The growth of unions is recognised as being a cyclical process that is also structural and institutional (Griffin & Svenson, 1996). Economic factors affect union density due to the affect on demand for labor. Demographic variables, such as female participation in the workforce, the rise of minority group participation, increased education access and outcomes, population shifts into cities, affect the composition of industries. Theses factors also affect the increase in part-time and casual positions as opposed to the traditional full-time opportunities. There has also been rapid growth in the sectors of industry which are not traditionally have unionism as a focus, for example retail and services, parallel to this there has been a dramatic decrease in the traditional union affiliated industries, such as manufacturing. All these factors combine to affect the structural nature of union density. Finally, laws, their enforcement or lack of (due to low penalties for example) and the type of government in power all affect the institutional nature of union density.
The demand-side model expresses the situation of decreasing union density in economic terms (Wooden, 1999). Workers trade off returns from unions (i.e., wages, benefits, better working conditions and job security) against costs (i.e., dues, rules and potential job insecurity).
2. Role of the Federal Minister of Employment and Workplace Relations
The Department of Employment and Workforce Relations is responsible for delivering to the Government a high standard of advice, programmes and services to achieve more efficient and effective labour market assistance, higher productivity and wages, and to increase workforce participation (Department of Employment and Industrial Relations, 2006). At present, the Honorable John Hockey MP is the Minister of Employment and Workplace Relations. His responsibilities as portfolio Minister includes accountability for all the matters that are covered in the portfolio, such as Cabinet matters, as well as the specific responsibility of maintaining policy issues that relate to employment and or workplace relations (Employment Workplace and Relations Media Centre, 2007). These issues include; the Workplace Relations Act 1996, occupational health and safety, worker's compensation and affirmative action. He is also to take responsibility for institutional arrangements that are undertaken in accordance with the Workplace Relations Act 1996, these include; the Office of the Employment Advocate; the Australian Industrial Relations Commission; and workplace relations reform in industry sectors. Additionally, Minister Hockey has the role of assisting the Prime Minister in Public Service issues.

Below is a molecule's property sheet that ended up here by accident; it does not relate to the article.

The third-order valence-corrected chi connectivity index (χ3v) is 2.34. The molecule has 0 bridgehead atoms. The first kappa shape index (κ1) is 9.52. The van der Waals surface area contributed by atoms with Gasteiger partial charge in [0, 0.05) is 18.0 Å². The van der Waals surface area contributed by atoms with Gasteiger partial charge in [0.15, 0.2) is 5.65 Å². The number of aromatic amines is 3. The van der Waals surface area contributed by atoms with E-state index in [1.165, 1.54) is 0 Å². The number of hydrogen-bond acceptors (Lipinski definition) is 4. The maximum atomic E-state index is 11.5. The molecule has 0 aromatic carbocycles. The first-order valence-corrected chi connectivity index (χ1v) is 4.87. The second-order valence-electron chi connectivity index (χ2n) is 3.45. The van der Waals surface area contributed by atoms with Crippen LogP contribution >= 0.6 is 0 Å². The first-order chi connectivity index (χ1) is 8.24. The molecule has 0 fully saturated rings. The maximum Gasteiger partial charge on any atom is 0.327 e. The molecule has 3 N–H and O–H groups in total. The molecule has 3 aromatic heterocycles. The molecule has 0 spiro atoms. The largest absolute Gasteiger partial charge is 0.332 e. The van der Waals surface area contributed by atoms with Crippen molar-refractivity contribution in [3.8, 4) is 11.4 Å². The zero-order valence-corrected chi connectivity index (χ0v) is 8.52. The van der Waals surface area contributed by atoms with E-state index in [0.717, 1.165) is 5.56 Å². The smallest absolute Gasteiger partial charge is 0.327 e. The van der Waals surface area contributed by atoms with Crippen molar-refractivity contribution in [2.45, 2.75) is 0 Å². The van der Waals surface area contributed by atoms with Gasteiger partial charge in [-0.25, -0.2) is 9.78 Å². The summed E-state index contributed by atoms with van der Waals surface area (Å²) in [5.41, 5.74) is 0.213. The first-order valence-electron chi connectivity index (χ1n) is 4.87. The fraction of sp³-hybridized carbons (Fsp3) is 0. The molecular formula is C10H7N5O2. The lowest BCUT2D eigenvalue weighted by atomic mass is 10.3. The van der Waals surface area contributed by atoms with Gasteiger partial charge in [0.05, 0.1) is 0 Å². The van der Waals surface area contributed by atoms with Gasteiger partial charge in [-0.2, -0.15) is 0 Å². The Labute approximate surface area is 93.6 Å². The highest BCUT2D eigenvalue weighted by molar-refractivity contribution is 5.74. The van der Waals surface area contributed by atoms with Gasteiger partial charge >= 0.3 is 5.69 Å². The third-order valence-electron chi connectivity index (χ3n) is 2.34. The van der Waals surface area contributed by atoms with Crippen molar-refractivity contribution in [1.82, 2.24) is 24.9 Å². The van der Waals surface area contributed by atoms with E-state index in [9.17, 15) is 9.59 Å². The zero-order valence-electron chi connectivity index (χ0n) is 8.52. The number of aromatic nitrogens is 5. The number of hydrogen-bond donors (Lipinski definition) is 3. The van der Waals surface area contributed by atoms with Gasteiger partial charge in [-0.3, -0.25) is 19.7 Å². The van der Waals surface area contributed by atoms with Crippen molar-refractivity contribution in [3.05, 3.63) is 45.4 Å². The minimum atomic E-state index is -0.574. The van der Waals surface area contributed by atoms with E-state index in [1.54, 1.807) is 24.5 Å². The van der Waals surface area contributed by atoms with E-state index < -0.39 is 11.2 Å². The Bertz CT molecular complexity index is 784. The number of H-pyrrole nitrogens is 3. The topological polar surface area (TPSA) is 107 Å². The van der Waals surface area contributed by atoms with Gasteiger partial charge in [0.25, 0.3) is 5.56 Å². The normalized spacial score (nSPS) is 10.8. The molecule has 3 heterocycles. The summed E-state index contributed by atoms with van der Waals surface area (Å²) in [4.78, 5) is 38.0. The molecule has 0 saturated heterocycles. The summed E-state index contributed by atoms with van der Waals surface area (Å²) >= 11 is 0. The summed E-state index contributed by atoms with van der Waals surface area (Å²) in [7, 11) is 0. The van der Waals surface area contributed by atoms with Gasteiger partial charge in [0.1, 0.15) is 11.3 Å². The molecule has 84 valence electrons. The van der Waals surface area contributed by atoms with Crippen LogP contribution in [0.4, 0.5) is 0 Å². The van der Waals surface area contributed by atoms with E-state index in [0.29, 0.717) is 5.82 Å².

The Minister can intercede in the public interest of a matter before the Full Bench (of the AIRC) on behalf of the Commonwealth by providing written notice to the Industrial Registrar (S102 (1)) (Commonwealth Consolidated Acts, 2005). Also, Minister Hockey can provide written notice to the Registrar to intervene in public interest in matters before the Australian Industrial Relations Commission when those issues involve public sector employment (S102 (2))( Commonwealth Consolidated Acts, 2005). This reinforces the Minister's commitment to creating more jobs with higher wages, and to